Casper announces the Glow — a portable, sleep-friendly light

Over the past few years, mattress company Casper has expanded its product lineup to include everything from dog beds to nap pillows. (It’s also opened its own nap store.) The latest addition: the Glow, an $89 light.

While the company has never made this kind of internet-connected hardware before, Chief Strategy Officer Neil Parikh pitched the Glow as part of Casper’s mission to improve sleep. And although there’s already whole categories of sleep-friendly light bulbs and smart lamps, the Glow has a couple of smart touches that could make it particularly appealing.

The basic use of the Glow is pretty straightforward. You turn it on by flipping it over, and it fills your room with warm LED light. The light then dims to darkness over a 45-minute period — as Chief Product Officer Jeff Chapin put it, it’s “mimicking the setting of the sun and it helps you get sleepier as it dims into lower and lower amplitudes.”

You can control and customize the Glow with a smartphone app, but Chapin said, “There are some people who are never going to download the app and that’s fine.” That’s because the Glow can also be controlled by gesture — flipping it to turn it on and off again, twisting it (when it’s set on a flat surface) to adjust the brightness and wiggling it to get a low light.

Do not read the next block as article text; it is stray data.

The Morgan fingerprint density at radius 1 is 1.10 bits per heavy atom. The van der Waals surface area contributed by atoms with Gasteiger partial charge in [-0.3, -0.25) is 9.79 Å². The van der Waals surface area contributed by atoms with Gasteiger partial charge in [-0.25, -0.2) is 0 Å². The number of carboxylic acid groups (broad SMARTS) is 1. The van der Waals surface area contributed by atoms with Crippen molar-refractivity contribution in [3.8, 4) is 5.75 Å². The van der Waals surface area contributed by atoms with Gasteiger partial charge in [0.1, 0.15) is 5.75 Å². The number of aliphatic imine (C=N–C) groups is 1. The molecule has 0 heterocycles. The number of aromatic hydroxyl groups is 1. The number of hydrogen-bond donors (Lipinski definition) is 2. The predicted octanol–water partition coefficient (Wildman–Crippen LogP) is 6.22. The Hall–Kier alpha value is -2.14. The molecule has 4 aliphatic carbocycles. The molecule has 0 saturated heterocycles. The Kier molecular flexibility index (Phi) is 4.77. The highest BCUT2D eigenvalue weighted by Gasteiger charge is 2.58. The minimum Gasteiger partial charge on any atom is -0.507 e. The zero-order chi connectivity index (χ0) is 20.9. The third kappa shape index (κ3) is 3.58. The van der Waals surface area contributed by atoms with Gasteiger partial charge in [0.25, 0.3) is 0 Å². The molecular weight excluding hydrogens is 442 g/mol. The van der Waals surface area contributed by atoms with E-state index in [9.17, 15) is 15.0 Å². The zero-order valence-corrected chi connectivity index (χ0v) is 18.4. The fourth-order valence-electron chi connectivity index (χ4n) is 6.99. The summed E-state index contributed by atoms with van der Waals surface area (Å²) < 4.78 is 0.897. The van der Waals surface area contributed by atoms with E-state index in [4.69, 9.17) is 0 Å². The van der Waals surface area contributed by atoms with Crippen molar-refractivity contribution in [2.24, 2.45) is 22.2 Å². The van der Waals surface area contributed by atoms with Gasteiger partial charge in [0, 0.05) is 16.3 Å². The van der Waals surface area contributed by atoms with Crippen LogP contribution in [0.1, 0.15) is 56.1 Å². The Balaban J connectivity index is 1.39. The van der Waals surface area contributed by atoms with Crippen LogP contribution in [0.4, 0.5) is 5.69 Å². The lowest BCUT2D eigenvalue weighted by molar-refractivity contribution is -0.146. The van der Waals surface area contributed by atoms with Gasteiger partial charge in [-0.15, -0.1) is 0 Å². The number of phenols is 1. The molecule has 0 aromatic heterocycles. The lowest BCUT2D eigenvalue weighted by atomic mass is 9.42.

Glow charging stand

The Glow is also portable, so if you wake up in the middle of the night and need to get a glass of water or use the restroom, you can just pick it up and carry it with you, rather than turning on a bright kitchen light. You can also set a wake-up time so that the Glow gradually lights up again.

“We’ve leveraged the good and the bad of light so that it would help you fall asleep, stay asleep and go back to sleep into the night,” Chapin said.

In fact, if you’re a frequent traveler who struggles with jet lag, you can even “freeze” the settings, pack the Glow in your suitcase and take it with you to your destination, though Chapin admitted, “We don’t know how many people are going to do that.”

In addition to buying a single Glow for $89, you can also get a two-pack for $169. The light comes with a small base for wireless charging.

The Casper team sent me a couple of Glows to try out for myself. I wasn’t able to download the app, but the Glow was indeed largely controllable by gesture. (My only real complaint is that the wiggle-for-dim-light only worked sporadically for me.)

Keep in mind that I didn’t have a particularly sophisticated or sleep-friendly lighting setup before this, and that it’s hard to know how I would have slept on any given night without the Glow. Still, I can say that I found myself getting sleepier as the light dimmed, and I seemed to pass out more quickly and reliably than normal. And since the Glow is pretty small (five inches tall and three inches wide), it was easy to find room for it in my cluttered bedroom, and to carry it around when necessary.

It sounds like Casper has plans for more products that go beyond bedding, addressing broader environmental factors that affect sleep.

“You can expect a lot more from us in the same vein, trying to help people [sleep] across the board, in a multivariate way,” Parikh said. “It’s a very complicated problem.”